Industry response

Our response to the BoE consultation, A new sterling money market data collection and the reform of SONIA

Executive summary


We question the relevance of/ added value derived from all but the largest building societies’ data to the Bank of England’s stated objectives in this exercise.  Secondly, any building society without a separate in-house treasury function – most of the sector - may struggle if required to report daily, without significant investment.  

Introduction


The Bank of England intends to collect transaction-level data from building societies, banks and PRA-designated investment firms on their secured and unsecured sterling money market borrowing activity.  The aim is to provide the Bank with a better understanding of developments in short-term interest rates.

To do this, firms that are most active in sterling money markets – up to 100 - will be required to submit a daily return on secured and unsecured transactions.  The rest will submit an annual return.  The daily reporting population will be confirmed once the first annual survey has been completed.

Feedback is also sought on the Bank’s plans to reform SONIA, a key overnight unsecured interest rate benchmark in sterling markets.  We have not commented on this aspect of the consultation as several large societies have already contributed to discussions led by a clearing bank.

We are most grateful to the Bank of England officials who took the time and trouble to discuss their plans with the BSA.

Questions


Q2 Is the Bank’s approach to identifying daily reporters based on covering 90% of market activity as identified by the annual return appropriate?

We agree that an annual return is a straightforward way of assessing initially which firms are most active in secured and unsecured borrowing.   All building societies should be able to comply with the annual return requirement as set out in the consultation.  But we have reservations on the proposed scope of the daily data collection exercise.  Such a high percentage figure could catch smaller firms such as building societies which do not have the capability to provide the daily transaction reports required by the BoE.  

One of the aims of the new return is to provide a better assessment of overall market effectiveness.  To determine this, we consider that the BoE does not need to set a threshold at 90% of market activity – indeed, it says in the consultation it wants to look at the firms that are “most active”.  90% is far more than “most active” – a better threshold might be 75%.  The “most active” in secured and unsecured sterling money market borrowing are generally speaking the largest firms.  Twenty to thirty firms (rather than the estimated 50-100) might well be sufficient to help the BoE.

Roll out of the data collection starts with “early adopters” – presumably greater in number than the six banks that took part in the pilot - in December; the rest come on stream four months later.   We suggest that full implementation is delayed for at least a year until the results of the early adopters have been analysed.   It is possible that the information the early adopters yield provides sufficient information for BoE purposes, or at least confirms that a smaller daily reporting set would be adequate.

Q3 The Bank plans to allow for a three month preparation period between daily data contributors being notified and the commencement of data submissions. Is this sufficient time to prepare for the daily collection? What would prevent you from meeting this timeline?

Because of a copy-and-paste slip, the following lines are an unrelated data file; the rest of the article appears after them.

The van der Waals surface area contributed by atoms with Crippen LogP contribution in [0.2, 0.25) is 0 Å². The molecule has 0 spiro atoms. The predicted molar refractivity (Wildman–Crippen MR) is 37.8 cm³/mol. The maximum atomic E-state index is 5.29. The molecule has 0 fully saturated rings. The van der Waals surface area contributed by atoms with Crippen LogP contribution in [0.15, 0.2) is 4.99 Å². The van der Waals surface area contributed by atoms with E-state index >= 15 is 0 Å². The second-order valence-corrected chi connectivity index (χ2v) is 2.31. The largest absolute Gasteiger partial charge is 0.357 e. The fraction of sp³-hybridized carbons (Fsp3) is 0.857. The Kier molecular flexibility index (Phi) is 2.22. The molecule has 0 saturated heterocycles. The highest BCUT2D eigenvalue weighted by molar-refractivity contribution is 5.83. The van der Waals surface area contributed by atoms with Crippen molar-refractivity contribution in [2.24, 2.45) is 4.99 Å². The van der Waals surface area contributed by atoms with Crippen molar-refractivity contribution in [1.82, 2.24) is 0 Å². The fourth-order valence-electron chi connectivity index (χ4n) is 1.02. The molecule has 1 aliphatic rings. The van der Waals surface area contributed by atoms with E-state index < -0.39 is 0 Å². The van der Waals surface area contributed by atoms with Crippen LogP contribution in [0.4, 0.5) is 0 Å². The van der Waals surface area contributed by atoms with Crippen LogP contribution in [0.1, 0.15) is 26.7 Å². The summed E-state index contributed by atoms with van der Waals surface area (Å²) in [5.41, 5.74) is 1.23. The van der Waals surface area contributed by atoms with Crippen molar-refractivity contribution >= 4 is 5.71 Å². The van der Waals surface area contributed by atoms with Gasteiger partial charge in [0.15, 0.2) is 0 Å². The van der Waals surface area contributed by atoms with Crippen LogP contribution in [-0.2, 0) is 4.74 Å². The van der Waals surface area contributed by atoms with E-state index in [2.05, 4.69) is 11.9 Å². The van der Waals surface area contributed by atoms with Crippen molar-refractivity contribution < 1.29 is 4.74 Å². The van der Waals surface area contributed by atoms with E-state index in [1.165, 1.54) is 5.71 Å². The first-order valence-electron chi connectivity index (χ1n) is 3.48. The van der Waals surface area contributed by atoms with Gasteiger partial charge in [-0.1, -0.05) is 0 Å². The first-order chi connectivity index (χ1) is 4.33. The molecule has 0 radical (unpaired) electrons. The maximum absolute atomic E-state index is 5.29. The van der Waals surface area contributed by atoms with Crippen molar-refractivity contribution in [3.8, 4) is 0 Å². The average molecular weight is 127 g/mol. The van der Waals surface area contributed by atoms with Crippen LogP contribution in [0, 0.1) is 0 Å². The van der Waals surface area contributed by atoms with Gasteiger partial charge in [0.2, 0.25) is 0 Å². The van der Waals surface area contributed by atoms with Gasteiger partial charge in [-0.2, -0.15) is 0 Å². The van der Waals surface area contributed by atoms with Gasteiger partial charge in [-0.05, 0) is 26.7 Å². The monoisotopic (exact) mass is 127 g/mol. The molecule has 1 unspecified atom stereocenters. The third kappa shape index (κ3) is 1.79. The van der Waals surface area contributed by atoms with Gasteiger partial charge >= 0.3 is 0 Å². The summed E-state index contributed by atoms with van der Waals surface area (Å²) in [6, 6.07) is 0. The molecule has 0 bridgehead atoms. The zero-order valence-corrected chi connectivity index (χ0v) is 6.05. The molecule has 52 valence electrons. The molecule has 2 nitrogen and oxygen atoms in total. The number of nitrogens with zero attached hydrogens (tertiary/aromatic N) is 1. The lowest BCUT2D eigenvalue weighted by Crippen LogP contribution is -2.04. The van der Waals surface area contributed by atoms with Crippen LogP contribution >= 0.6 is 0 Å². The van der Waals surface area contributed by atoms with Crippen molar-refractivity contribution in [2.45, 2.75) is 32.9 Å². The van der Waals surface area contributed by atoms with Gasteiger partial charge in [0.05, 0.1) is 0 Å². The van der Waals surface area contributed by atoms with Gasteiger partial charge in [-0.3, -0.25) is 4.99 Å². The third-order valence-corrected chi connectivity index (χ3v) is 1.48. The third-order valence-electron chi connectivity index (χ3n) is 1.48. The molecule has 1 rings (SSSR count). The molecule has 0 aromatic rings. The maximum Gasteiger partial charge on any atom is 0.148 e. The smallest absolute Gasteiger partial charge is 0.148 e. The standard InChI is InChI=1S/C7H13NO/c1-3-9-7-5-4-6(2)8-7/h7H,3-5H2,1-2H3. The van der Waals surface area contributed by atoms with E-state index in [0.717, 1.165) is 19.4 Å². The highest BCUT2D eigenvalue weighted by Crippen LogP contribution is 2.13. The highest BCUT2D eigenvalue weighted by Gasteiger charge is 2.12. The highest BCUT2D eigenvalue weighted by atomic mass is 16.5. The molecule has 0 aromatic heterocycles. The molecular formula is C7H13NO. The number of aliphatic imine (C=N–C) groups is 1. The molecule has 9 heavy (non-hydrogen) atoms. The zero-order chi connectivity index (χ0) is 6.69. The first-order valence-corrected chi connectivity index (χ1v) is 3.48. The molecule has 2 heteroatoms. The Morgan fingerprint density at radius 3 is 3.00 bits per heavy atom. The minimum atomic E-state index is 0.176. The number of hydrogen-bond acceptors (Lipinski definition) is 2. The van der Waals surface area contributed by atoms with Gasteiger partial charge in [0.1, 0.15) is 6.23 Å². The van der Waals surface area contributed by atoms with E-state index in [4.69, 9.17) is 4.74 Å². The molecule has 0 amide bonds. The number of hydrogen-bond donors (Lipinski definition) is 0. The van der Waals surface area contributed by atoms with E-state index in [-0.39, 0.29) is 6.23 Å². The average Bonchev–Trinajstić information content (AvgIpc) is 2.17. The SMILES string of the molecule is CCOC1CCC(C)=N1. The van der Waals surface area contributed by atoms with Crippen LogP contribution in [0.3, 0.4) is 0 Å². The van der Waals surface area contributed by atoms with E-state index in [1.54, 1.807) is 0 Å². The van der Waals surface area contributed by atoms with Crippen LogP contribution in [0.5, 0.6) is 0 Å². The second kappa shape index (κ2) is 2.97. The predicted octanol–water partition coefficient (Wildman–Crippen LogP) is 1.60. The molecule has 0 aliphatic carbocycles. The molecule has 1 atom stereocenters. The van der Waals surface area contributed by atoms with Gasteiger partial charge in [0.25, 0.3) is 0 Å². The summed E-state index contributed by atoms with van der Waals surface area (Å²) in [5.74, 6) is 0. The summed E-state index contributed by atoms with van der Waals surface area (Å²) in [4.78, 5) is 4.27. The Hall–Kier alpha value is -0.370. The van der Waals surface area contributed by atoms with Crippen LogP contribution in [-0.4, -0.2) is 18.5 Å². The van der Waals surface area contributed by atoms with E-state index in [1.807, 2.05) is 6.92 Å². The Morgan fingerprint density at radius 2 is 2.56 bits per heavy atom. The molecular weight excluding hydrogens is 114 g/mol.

This depends on the individual firm’s systems capabilities.  Only the very largest building societies have separate in-house treasury functions that could report daily without significant outlay (even so, there are costs attached to those that can supply the information).  The others would face major expenditure to generate daily transactional reports that play no part in the day to day operations of their business.  Should such expenditure be required, a three month period is too short.  Projects would have to be scoped, expenditure agreed by boards, suppliers found and finally systems tested.  For some, this cycle could take up to a year.   

Q6 Does setting a threshold for the minimum transaction size make reporting more or less straightforward?

A minimum transaction size is an appropriate threshold and should be easy to capture.  But we question the level.  Secured sterling money market borrowing for many building societies – and probably banks - is usually done in larger tranches - a minimum say of £5 million or even £10 million.  We note for instance that the Bank’s own market operations, such as the ILTR, specify a minimum transaction size of £5 million. We therefore suggest that the threshold for a reportable transaction is raised to £5 million.

Q13 Would providing a contact for the Bank between 07.00 and 08.30 each reporting day be problematic?

Yet again, this is a question of size.  Front offices of large banks will be staffed at this time (and probably 24 hours due to their global nature).  This is not the case for building societies, even those with an in-house treasury function.  We therefore suggest that the contact requirement is either dropped or made more flexible.

Q17 Will the proposed timetable for the commencement of reporting present any major issues?

As explained in our answer to question 3, the handful of building societies with in-house treasury functions should be able to comply with the timetable but most others will not.  They do not have full capability to generate, verify and submit daily reports with minimal effort.  Arguably, their data will not enhance the BoE’s ability to understand developments in short-term interest rates.

Click here for the consultation paper
Read more in the policy brief (BSA members and associates only)